• Each task switch might waste only 1/10th of a second, but if you do a lot of switching in a day it can add up to a loss of 40% of your productivity.
  • Task switching involves several parts of your brain: Brain scans during task switching show activity in four major areas: the pre-frontal cortex is involved in shifting and focusing your attention, and selecting which task to do when. The posterior parietal lobe activates rules for each task you switch to, the anterior cingulate gyrus monitors errors, and the pre-motor cortex is preparing for you to move in some way.

I know it’s popular to think that you are multi-tasking, but the research is clear that people actually can’t multi-task, with one specific exception that I’ll get to in a minute.

One thing at a time –– For many years the psychology research has shown that people can only attend to one task at a time. Let me be even more specific. The research shows that people can attend to only one cognitive task at a time. You can only be thinking about one thing at a time. You can only be conducting one mental activity at a time. So you can be talking or you can be reading. You can be reading or you can be typing. You can be listening or you can be reading. One thing at a time.

We fool ourselves — We are pretty good at switching back and forth quickly, so we THINK we are actually multi-tasking, but in reality we are not.

The one exception — The only exception that the research has uncovered is that if you are doing a physical task that you have done very very often and you are very good at, then you can do that physical task while you are doing a mental task. So if you are an adult and you have learned to walk then you can walk and talk at the same time.

Then again, maybe there isn’t an exception — Even this doesn’t work very well, though. In a study by Hyman et. al. in 2009, people talking on their cell phones while walking, ran into people more often and didn’t notice what was going on around them. The researchers had someone in a clown suit ride a unicycle. The people talking on a cell phone were much less likely to notice or remember the clown.

But young people can multi-task, right? – If you think that it’s only older people that can’t multi-task, think again. A study at Stanford University demonstrates that multi-tasking doesn’t work, even with college students. Clifford Nass’s study found that when people are asked to deal with multiple streams of information they can’t pay attention to them, can’t remember as well, and don’t switch as well as they thought they would – even college students.

So if multi-tasking is not effective what should you do? How do you effectively cope with all the input and distractions you have in your life, especially at work?

1: Use the 80/20 rule — 20% of the work you do gives 80% of the impact and effectiveness. We often make the mistake of thinking that being busy means being effective. And the busier we get the more multi-tasking we end up doing. According to the research the result is that you are actually less effective. Focus on identifying the 20% of your tasks that are really effective, and do them one at a time.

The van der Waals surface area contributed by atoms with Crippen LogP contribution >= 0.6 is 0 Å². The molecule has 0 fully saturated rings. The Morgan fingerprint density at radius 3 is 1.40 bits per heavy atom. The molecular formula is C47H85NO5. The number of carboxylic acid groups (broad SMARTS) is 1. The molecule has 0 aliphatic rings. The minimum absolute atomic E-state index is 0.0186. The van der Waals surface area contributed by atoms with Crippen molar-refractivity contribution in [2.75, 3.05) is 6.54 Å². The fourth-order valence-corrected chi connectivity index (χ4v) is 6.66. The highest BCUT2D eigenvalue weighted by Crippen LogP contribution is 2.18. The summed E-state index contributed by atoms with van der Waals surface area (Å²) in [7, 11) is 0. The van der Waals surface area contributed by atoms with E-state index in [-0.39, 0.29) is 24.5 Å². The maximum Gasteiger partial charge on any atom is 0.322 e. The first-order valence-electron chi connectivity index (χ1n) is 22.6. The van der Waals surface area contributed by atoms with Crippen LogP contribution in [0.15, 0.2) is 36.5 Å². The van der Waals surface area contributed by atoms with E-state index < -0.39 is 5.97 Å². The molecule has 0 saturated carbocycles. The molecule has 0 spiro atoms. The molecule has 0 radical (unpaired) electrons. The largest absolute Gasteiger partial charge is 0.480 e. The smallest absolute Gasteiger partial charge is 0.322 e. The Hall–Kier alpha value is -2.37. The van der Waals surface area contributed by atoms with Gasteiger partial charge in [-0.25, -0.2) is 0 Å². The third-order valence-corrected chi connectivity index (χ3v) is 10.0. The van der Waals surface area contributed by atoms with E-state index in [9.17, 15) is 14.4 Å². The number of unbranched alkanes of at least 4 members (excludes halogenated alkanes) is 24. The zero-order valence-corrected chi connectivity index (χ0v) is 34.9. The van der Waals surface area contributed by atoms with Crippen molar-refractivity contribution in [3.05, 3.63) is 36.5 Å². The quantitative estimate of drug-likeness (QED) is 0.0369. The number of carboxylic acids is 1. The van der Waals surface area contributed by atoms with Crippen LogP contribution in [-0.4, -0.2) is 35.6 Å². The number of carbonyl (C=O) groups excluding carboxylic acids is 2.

2: Implement “batch processing” — Do you sit at your desk with your email open and then get sucked into reading and answering emails all day long every time they come in? This encourages multi-tasking. Instead, try batch processing your emails. Decide on certain times of the day (in the morning, at noon, in the late afternoon, for example) that you are going to check and deal with email. Some people (Timothy Ferriss, for example, author of The 4-Hour Workweek) get really radical with this idea. Ferriss advocates that you check email once a day or less! If you are like me, that radical an idea is probably not feasible, but experiment with this idea of batch processing. You can use this not only for email, but for anything that is usually a distraction for you, such as making phone calls, checking voicemail, texting, etc. If you do batch processing you can then eliminate that task as a multi-tasking distractor during the other parts of your day.

#3: Work on your most important tasks first — I think one of the reasons that we give in to multi-tasking is that we feel more and more anxious as the day goes on that we have not accomplished what we wanted to, or what was important to us. So identify at the start of each day (or better yet, at the end of the day before) one or two really important things that you want to accomplish during that one day. Then do those tasks first. The sense of relief and accomplishment is immense, and you will find that you are more relaxed as the day goes on. You will not feel the anxious drive to do more and more and more, and it will be easier to resist multi-tasking.